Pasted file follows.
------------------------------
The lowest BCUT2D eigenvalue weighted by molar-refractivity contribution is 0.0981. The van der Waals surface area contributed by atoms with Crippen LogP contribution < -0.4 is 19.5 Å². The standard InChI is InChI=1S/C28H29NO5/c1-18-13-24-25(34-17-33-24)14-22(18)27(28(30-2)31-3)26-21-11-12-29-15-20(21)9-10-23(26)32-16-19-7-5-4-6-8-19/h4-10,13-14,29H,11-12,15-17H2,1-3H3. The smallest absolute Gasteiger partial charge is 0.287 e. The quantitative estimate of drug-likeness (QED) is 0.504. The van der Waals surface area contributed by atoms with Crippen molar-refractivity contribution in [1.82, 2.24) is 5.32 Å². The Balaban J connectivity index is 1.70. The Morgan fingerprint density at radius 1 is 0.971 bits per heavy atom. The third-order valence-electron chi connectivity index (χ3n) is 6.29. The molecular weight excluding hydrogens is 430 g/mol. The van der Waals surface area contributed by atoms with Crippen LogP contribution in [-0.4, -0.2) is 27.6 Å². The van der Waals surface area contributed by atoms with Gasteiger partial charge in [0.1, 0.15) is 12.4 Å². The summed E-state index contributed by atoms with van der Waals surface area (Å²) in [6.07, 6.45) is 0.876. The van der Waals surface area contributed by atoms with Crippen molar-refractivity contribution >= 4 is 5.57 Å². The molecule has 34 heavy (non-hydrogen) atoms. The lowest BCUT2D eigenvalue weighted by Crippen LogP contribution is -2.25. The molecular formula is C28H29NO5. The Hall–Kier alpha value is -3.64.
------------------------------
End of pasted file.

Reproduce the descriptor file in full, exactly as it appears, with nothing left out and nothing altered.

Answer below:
The lowest BCUT2D eigenvalue weighted by molar-refractivity contribution is 0.0981. The van der Waals surface area contributed by atoms with Crippen LogP contribution < -0.4 is 19.5 Å². The standard InChI is InChI=1S/C28H29NO5/c1-18-13-24-25(34-17-33-24)14-22(18)27(28(30-2)31-3)26-21-11-12-29-15-20(21)9-10-23(26)32-16-19-7-5-4-6-8-19/h4-10,13-14,29H,11-12,15-17H2,1-3H3. The smallest absolute Gasteiger partial charge is 0.287 e. The quantitative estimate of drug-likeness (QED) is 0.504. The van der Waals surface area contributed by atoms with Crippen molar-refractivity contribution in [1.82, 2.24) is 5.32 Å². The Balaban J connectivity index is 1.70. The Morgan fingerprint density at radius 1 is 0.971 bits per heavy atom. The third-order valence-electron chi connectivity index (χ3n) is 6.29. The molecular weight excluding hydrogens is 430 g/mol. The van der Waals surface area contributed by atoms with Crippen LogP contribution in [-0.4, -0.2) is 27.6 Å². The van der Waals surface area contributed by atoms with Gasteiger partial charge in [0.1, 0.15) is 12.4 Å². The summed E-state index contributed by atoms with van der Waals surface area (Å²) in [6.07, 6.45) is 0.876. The van der Waals surface area contributed by atoms with Crippen molar-refractivity contribution >= 4 is 5.57 Å². The molecule has 34 heavy (non-hydrogen) atoms. The lowest BCUT2D eigenvalue weighted by Crippen LogP contribution is -2.25. The molecular formula is C28H29NO5. The Hall–Kier alpha value is -3.64.